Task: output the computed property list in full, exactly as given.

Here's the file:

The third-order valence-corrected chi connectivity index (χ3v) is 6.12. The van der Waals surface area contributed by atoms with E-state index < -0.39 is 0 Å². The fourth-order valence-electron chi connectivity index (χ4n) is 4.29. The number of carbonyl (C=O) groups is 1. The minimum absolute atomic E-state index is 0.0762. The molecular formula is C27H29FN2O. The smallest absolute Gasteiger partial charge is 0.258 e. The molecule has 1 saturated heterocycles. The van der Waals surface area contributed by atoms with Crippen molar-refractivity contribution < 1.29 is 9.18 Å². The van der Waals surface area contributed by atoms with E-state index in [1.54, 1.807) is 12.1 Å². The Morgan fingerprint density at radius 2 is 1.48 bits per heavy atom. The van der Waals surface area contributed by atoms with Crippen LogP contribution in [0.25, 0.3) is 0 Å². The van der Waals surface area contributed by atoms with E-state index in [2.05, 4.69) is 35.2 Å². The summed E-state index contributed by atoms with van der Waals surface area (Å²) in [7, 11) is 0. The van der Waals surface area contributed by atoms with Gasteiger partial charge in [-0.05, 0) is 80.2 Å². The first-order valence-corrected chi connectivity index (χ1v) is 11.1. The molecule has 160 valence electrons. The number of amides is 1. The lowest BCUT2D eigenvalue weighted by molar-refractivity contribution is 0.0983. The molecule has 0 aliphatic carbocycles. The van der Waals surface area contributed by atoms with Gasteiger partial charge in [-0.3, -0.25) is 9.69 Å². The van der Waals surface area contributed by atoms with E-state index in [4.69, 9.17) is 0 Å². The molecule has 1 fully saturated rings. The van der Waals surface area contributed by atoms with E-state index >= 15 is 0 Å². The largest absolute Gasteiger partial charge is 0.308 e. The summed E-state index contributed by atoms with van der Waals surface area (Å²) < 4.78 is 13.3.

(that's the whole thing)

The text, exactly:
The third-order valence-corrected chi connectivity index (χ3v) is 6.12. The van der Waals surface area contributed by atoms with E-state index < -0.39 is 0 Å². The fourth-order valence-electron chi connectivity index (χ4n) is 4.29. The number of carbonyl (C=O) groups is 1. The minimum absolute atomic E-state index is 0.0762. The molecular formula is C27H29FN2O. The smallest absolute Gasteiger partial charge is 0.258 e. The molecule has 1 saturated heterocycles. The van der Waals surface area contributed by atoms with Crippen molar-refractivity contribution < 1.29 is 9.18 Å². The van der Waals surface area contributed by atoms with E-state index in [1.54, 1.807) is 12.1 Å². The Morgan fingerprint density at radius 2 is 1.48 bits per heavy atom. The van der Waals surface area contributed by atoms with Crippen LogP contribution in [0.25, 0.3) is 0 Å². The van der Waals surface area contributed by atoms with E-state index in [2.05, 4.69) is 35.2 Å². The summed E-state index contributed by atoms with van der Waals surface area (Å²) in [7, 11) is 0. The van der Waals surface area contributed by atoms with Gasteiger partial charge in [-0.05, 0) is 80.2 Å². The first-order valence-corrected chi connectivity index (χ1v) is 11.1. The molecule has 160 valence electrons. The number of amides is 1. The lowest BCUT2D eigenvalue weighted by molar-refractivity contribution is 0.0983. The molecule has 0 aliphatic carbocycles. The van der Waals surface area contributed by atoms with Gasteiger partial charge in [-0.3, -0.25) is 9.69 Å². The van der Waals surface area contributed by atoms with E-state index in [4.69, 9.17) is 0 Å². The molecule has 1 fully saturated rings. The van der Waals surface area contributed by atoms with E-state index >= 15 is 0 Å². The largest absolute Gasteiger partial charge is 0.308 e. The summed E-state index contributed by atoms with van der Waals surface area (Å²) < 4.78 is 13.3.